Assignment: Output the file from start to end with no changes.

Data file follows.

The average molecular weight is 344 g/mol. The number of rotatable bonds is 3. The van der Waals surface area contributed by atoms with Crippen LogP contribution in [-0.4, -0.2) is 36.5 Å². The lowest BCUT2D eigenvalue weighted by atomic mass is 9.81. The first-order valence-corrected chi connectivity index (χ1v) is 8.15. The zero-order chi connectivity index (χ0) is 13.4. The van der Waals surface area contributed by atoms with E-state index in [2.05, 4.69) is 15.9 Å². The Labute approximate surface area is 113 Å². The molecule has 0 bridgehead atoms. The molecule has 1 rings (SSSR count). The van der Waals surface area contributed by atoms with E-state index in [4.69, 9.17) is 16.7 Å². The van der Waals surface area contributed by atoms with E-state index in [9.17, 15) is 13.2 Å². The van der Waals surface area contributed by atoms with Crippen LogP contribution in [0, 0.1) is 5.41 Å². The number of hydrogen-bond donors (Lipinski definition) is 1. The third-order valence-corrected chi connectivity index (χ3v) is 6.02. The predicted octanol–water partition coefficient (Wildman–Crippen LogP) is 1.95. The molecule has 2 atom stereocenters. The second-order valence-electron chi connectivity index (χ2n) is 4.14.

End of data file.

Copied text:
The average molecular weight is 344 g/mol. The number of rotatable bonds is 3. The van der Waals surface area contributed by atoms with Crippen LogP contribution in [-0.4, -0.2) is 36.5 Å². The lowest BCUT2D eigenvalue weighted by atomic mass is 9.81. The first-order valence-corrected chi connectivity index (χ1v) is 8.15. The zero-order chi connectivity index (χ0) is 13.4. The van der Waals surface area contributed by atoms with E-state index in [2.05, 4.69) is 15.9 Å². The Labute approximate surface area is 113 Å². The molecule has 0 bridgehead atoms. The molecule has 1 rings (SSSR count). The van der Waals surface area contributed by atoms with E-state index in [4.69, 9.17) is 16.7 Å². The van der Waals surface area contributed by atoms with E-state index in [9.17, 15) is 13.2 Å². The van der Waals surface area contributed by atoms with Crippen LogP contribution in [0, 0.1) is 5.41 Å². The number of hydrogen-bond donors (Lipinski definition) is 1. The third-order valence-corrected chi connectivity index (χ3v) is 6.02. The predicted octanol–water partition coefficient (Wildman–Crippen LogP) is 1.95. The molecule has 2 atom stereocenters. The second-order valence-electron chi connectivity index (χ2n) is 4.14.